So you've mastered macerating and you're a pickling pro, but we'd wager there's something you're less familiar with: the art of cooking outdoors. We're talking about a bit more than your average barbecue, mind – we mean cooking in the wild, with very little in the way of equipment to help you. 

If this is something you'd like to rectify, you're in luck, as we've tracked down a man who can help: Kieran Creevy, an expedition and private chef and international mountain leader with more than 20 years experience of cooking and leading in a wide variety countries, and on vastly differing terrains and climates around the world.

He's cooked a six-course tasting dinner with matched wines from a basecamp tent; prepared homemade pumpkin and sage gnocchi with wild boar râgu at an overnight bivi in the Italian Alps; and served reindeer loin with smoked beetroot, skyr and pine needle salt while ski touring in the Arctic. 

Creevy has also written backcountry gourmet recipes for a number of publications, including Sidetracked magazine, Adidas Terrex,, Fall-Line magazine and Ripcord Journal. Over the last number of years he's taught outdoor cooking workshops for the likes of The North Face, Marmot, Lowe Alpine, Kendal Mountain Festival and the Royal Geographical Society.

With all of the above under his belt, Creevy is the man for the job when you want to learn how to rustle up a Scandi-style dish on your camping stove – and he's shared his top tips here.

1. Imagination

"Think about your favourite meal from a restaurant or your home. You can probably immediately recall the smells and tastes of those dishes. Remember the last time you went for a hike, paddle, surf or climb and how good that simple sandwich tasted afterwards? Now, combine the best of both these worlds! Proper food in the outdoors."

2. Planning

"Too often we leave planning our overnight camp meals until the last minute and end up with a complete mish-mash of ingredients or worse still, nutritionally questionable or even bland, tasteless food. Instead think about where you're going, for how long, and your mode of travel – for example if you're travelling by canoe, you can afford to carry more food and equipment than if you're planning a winter Alpine ascent."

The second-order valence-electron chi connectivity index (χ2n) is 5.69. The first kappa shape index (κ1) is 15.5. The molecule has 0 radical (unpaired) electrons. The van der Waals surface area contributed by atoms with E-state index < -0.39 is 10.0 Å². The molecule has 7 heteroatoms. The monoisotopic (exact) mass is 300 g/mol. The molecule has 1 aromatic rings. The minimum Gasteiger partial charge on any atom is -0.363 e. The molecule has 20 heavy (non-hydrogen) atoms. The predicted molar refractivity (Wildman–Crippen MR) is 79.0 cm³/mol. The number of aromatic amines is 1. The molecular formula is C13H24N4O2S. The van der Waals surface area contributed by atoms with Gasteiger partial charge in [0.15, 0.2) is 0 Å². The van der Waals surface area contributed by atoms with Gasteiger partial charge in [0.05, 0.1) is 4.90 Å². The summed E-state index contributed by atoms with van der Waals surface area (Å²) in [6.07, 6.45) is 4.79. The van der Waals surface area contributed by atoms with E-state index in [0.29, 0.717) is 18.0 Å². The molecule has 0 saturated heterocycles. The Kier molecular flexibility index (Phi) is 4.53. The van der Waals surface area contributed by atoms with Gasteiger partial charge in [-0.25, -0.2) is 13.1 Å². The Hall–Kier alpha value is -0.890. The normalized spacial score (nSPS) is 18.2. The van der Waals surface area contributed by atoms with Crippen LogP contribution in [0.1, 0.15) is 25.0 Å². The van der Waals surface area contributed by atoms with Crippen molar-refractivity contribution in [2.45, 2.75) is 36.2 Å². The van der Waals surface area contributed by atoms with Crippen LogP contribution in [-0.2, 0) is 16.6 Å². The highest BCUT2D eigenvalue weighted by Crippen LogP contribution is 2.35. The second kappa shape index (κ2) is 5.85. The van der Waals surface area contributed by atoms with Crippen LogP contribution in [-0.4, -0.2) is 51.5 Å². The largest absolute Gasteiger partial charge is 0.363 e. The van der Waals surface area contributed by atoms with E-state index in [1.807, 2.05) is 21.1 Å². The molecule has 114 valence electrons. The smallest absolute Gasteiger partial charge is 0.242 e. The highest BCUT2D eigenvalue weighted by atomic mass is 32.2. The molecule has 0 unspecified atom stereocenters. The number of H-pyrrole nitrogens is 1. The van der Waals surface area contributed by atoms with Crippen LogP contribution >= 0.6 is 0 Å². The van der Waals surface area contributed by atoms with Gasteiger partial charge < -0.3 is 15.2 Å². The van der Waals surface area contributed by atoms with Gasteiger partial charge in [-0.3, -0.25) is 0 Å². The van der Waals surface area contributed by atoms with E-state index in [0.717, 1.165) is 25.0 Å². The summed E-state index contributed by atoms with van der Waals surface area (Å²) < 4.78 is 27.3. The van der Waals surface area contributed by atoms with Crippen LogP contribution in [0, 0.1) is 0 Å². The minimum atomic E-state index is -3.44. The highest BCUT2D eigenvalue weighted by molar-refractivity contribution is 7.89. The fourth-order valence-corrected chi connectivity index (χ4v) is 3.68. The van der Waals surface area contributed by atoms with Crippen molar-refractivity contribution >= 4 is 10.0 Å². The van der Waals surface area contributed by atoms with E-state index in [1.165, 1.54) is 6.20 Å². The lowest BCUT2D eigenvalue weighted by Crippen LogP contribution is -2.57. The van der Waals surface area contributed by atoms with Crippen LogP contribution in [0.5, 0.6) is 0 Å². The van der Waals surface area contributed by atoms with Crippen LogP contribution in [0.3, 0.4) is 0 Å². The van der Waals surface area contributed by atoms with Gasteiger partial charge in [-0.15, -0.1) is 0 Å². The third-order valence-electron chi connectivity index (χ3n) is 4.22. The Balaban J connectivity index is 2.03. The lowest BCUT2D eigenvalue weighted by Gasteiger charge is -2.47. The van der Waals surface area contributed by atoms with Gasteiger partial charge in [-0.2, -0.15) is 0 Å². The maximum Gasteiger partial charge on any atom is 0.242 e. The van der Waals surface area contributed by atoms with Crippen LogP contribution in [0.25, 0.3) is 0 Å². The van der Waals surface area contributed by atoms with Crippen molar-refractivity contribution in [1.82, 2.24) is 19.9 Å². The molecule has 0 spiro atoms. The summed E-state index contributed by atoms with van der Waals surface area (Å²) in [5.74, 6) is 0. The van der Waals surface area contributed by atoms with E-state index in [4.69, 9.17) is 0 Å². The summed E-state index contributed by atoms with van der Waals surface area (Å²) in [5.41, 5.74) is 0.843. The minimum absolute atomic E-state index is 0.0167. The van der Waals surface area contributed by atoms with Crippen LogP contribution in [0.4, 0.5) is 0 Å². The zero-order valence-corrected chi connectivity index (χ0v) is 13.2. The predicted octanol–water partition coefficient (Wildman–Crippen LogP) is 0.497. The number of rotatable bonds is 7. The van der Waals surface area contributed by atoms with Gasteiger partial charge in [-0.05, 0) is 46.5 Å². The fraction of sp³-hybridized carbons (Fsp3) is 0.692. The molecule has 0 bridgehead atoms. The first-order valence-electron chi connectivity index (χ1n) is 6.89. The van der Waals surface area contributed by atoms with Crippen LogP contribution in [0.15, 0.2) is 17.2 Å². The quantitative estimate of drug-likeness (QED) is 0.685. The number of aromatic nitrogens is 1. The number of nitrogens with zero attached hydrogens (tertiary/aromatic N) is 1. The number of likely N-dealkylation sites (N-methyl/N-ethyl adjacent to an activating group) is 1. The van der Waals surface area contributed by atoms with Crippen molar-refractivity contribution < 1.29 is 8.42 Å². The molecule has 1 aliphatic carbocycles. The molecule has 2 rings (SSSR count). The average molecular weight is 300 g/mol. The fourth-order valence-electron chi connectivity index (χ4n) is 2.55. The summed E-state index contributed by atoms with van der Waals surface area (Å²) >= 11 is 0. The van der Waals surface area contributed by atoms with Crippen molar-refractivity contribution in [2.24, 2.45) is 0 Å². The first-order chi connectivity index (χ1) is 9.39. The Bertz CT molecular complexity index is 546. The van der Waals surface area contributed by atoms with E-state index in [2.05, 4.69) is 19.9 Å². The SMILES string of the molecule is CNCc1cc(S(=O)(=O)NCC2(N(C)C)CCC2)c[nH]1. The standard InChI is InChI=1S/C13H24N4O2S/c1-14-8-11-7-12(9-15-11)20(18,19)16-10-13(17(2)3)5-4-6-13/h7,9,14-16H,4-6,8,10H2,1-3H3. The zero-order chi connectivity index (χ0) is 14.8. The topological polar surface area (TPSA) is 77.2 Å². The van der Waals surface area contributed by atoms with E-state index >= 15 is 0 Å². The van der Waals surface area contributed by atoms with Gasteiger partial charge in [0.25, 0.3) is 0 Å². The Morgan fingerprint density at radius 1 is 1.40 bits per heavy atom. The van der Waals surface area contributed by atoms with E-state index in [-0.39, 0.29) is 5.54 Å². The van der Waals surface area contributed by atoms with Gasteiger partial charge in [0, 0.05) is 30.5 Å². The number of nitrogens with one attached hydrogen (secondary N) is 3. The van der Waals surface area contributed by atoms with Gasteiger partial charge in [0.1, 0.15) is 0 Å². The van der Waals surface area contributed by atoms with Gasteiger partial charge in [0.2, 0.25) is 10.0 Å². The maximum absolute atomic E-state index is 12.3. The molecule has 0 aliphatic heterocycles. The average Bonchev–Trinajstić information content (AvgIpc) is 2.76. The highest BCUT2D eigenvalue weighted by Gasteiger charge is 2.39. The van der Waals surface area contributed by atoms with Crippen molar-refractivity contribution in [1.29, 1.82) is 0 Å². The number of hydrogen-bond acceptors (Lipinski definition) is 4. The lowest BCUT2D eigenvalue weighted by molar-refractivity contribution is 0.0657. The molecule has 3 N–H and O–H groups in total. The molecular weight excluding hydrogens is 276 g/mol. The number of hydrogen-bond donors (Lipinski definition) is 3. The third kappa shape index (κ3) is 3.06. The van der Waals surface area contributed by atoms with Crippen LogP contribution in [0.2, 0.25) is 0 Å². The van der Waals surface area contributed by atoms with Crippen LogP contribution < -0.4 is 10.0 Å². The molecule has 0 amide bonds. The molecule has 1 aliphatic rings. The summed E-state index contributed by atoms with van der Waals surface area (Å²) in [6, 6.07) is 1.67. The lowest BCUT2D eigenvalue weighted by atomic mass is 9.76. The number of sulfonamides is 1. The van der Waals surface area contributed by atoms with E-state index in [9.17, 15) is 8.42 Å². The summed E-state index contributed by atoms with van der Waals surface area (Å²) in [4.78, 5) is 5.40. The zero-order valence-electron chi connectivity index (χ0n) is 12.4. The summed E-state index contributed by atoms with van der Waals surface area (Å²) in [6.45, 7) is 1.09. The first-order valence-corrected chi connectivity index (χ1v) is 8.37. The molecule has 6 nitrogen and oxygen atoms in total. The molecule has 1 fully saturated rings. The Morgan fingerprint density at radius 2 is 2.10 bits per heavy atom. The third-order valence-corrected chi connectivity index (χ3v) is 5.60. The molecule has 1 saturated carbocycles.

3. Preparation

"At first glance this might look like a repeat of the point above, but it's not. Firstly, think about how much superfluous packaging comes with most of our food, most of which can and should be ditched in recycling containers prior to heading out. In addition, why not prepare some non-perishable nibbles at home to take out on the trail? Instead of buying energy bars in the petrol station, some of which are full of crap, make your own at home."

4. Buy local

"Buying organic and local produce has become more and more prevalent over the past few years. Until it comes to heading abroad on an expedition. Where we buy and pack almost everything we need food-wise at home, then pay massive sums of money to ship it halfway across the world.

To my mind, this is insane. Why not pack the bare essentials, then head to your destination a few days early and soak up the smells and tastes of local dishes so you can be inspired when it comes to buying in the markets. Not only will you have reduced your shipping costs, but you're adding local ingredients to your meal. That way, when you return from your adventure and cook a similar dish, you'll immediately be transported back to where you were and what you were doing when you tried it for the first time."

5. Road test your equipment in advance

"Making sure you know how your stove works at home is important. Knowing that it will work when it's below zero and you're tired and hungry is not just important, it could be essential to your survival. At the very least, it could mean you have to bail from your long planned adventure – don't go out with kit you don't know how to use."

Kieran Creevy will be talking at the Outdoor Adventure and Camping Show with Blacks, which takes place from 16-19 February at ExCel London. For more information, or to book tickets, go to